The January 2010 DC challenge was hosted by Cuppy of Cuppylicious and she chose a delicious Thai-inspired recipe for Pork Satay from the book 1000 Recipes by Martha Day.
And let me tell you it was delicious! It was highly amusing for me to see this be the challenge for the month. Because the day before it was revealed my family went and purchased some local takeaway and that takeaway included a beef satay. Which they felt whilst nice, was not “right” it didn’t hit the spot and they requested that I find a recipe to find that right spot! So I had in essence already been set a challenge by my family. So cue the next day and I log on eagerly to see what the Daring Kitchen had in store for me. And voila! How fortuitous!
Now I waited patiently to actually try it out on them, I wasn’t going to start it straight away, not with all the indulging they were to do in a few days, I thought it was worthwhile making them wait until after Christmas and they’d settled back into “normal” foods and make this a little treat.
I did a chicken version instead of a pork, because I was also feeding my grandma who (if you’ve read previous posts) is a ‘vegetarian’ and whilst I considered a tofu option, the Husband would’ve protested and I didn’t fancy doing multiple this time around so I just went with chicken.
I did the long version and marinated the chicken for about 9 hours and did add a bit of chilli and fish sauce but not too much chilli because whilst I wanted a little bit of a kick, I didn’t want it to knock out the grandma who has a sensitive palate!
I also – did not put them on skewers, I know the recipe called for this, but if there is one cooking thing I’m bad with, it’s skewers. I never use them, I can’t do it – I find it frustrating to threat on meat to a stick, just to have people pull it off. I know it looks “cool” but I can present on a plate nicely without them (or at least I think so!)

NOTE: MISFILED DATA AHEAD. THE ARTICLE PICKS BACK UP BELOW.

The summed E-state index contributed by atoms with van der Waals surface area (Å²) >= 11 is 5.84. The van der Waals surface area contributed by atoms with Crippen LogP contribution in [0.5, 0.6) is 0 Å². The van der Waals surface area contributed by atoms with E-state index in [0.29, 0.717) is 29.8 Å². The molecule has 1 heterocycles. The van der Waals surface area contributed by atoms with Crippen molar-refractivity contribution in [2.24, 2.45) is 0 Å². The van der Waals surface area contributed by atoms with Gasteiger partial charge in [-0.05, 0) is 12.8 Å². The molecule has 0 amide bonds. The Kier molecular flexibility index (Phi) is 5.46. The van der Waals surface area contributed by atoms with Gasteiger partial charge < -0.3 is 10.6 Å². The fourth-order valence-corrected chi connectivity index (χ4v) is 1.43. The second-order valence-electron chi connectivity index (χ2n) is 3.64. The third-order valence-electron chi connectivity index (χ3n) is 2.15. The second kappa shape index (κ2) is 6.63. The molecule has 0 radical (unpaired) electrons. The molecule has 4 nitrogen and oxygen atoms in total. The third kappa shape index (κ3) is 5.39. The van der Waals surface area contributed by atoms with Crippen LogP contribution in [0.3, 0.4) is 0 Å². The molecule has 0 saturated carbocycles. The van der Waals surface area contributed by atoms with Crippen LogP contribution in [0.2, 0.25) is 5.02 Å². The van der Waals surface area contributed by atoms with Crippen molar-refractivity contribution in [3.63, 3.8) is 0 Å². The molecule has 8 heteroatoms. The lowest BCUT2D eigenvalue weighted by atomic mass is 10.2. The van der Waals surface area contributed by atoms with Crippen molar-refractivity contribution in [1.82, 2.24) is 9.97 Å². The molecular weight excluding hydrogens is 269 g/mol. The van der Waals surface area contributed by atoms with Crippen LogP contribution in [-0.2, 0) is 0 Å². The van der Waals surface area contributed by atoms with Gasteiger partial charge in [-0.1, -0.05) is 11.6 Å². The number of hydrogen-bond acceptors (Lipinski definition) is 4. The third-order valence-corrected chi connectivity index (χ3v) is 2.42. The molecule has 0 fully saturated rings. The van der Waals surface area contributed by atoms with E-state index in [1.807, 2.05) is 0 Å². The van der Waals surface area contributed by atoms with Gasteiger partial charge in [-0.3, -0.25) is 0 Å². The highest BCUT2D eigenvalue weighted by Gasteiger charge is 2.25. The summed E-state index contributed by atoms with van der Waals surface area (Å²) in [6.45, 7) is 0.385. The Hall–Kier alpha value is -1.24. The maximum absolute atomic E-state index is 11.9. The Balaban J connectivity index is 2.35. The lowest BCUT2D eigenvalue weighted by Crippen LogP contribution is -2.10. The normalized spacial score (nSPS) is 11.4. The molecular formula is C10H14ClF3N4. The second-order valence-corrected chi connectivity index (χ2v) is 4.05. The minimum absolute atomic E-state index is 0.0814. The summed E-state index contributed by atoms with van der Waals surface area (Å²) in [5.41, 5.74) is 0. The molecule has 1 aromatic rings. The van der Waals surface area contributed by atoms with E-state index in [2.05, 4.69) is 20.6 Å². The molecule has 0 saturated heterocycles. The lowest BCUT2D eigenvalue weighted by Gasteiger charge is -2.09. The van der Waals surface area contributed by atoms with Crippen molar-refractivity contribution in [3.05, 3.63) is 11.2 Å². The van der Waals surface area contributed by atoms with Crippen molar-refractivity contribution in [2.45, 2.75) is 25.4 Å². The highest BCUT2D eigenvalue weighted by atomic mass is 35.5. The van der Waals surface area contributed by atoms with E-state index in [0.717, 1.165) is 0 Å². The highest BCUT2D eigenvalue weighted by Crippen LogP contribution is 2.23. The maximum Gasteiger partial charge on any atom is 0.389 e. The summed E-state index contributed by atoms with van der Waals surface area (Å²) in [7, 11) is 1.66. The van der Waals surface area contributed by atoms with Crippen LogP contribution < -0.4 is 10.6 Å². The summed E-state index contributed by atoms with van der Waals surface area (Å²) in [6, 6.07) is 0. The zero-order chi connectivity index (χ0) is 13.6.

Verdict? It was perfect! They said it hit that spot and the flavour depth and quality was just the right amount of nuttiness. I also served it with a soba noodle with vegetable mix because of the grandmother’s dietary requirements.
The only thing that the family said to me upon eat it, was that they wished there was a bit more of the sauce to go about. I think that is just a bit of a habitual thing for this family, being used to copious amounts of sauce on things that have a sauce. Rather than a true reflection of the cuisine. Having said that though, part of what I love and enjoy about cooking is the opportunities to take a cuisine and adapt it to suit the tastes of my family as well – so I guess I would be being true to my passion by giving them that extra sauce?